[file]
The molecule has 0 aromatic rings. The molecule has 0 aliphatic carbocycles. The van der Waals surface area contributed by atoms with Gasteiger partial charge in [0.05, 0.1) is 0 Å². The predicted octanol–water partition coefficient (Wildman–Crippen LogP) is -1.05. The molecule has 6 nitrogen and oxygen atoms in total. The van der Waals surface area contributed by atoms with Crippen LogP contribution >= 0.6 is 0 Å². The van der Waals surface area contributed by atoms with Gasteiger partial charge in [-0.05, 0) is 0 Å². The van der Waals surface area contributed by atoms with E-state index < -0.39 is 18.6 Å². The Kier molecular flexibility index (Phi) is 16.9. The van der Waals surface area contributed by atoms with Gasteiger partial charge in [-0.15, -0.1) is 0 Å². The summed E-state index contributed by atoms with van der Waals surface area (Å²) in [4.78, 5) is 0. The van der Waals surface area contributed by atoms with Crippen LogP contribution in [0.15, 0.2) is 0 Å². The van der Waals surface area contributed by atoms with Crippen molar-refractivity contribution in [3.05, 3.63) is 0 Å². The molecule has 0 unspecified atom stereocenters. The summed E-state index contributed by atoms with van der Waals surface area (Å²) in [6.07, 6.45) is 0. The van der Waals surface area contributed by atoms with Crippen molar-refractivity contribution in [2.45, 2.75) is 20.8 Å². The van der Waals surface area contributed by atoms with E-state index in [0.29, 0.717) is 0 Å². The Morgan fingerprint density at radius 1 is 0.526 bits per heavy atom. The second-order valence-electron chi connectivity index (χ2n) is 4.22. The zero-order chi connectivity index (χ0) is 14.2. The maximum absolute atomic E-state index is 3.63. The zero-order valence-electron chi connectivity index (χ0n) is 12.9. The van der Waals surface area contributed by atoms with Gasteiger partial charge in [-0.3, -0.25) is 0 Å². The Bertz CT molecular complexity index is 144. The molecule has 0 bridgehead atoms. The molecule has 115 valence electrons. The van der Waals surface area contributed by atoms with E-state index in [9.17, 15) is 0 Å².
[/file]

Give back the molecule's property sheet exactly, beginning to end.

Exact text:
The molecule has 0 aromatic rings. The molecule has 0 aliphatic carbocycles. The van der Waals surface area contributed by atoms with Gasteiger partial charge in [0.05, 0.1) is 0 Å². The predicted octanol–water partition coefficient (Wildman–Crippen LogP) is -1.05. The molecule has 6 nitrogen and oxygen atoms in total. The van der Waals surface area contributed by atoms with Crippen LogP contribution >= 0.6 is 0 Å². The van der Waals surface area contributed by atoms with Gasteiger partial charge in [-0.05, 0) is 0 Å². The van der Waals surface area contributed by atoms with E-state index < -0.39 is 18.6 Å². The Kier molecular flexibility index (Phi) is 16.9. The van der Waals surface area contributed by atoms with Gasteiger partial charge in [-0.15, -0.1) is 0 Å². The summed E-state index contributed by atoms with van der Waals surface area (Å²) in [4.78, 5) is 0. The van der Waals surface area contributed by atoms with Crippen LogP contribution in [0.15, 0.2) is 0 Å². The van der Waals surface area contributed by atoms with Crippen molar-refractivity contribution in [3.05, 3.63) is 0 Å². The molecule has 0 unspecified atom stereocenters. The summed E-state index contributed by atoms with van der Waals surface area (Å²) in [6.07, 6.45) is 0. The van der Waals surface area contributed by atoms with Crippen molar-refractivity contribution in [2.45, 2.75) is 20.8 Å². The van der Waals surface area contributed by atoms with E-state index in [0.29, 0.717) is 0 Å². The Morgan fingerprint density at radius 1 is 0.526 bits per heavy atom. The second-order valence-electron chi connectivity index (χ2n) is 4.22. The zero-order chi connectivity index (χ0) is 14.2. The maximum absolute atomic E-state index is 3.63. The zero-order valence-electron chi connectivity index (χ0n) is 12.9. The van der Waals surface area contributed by atoms with Gasteiger partial charge in [-0.3, -0.25) is 0 Å². The Bertz CT molecular complexity index is 144. The molecule has 0 bridgehead atoms. The molecule has 115 valence electrons. The van der Waals surface area contributed by atoms with E-state index in [9.17, 15) is 0 Å².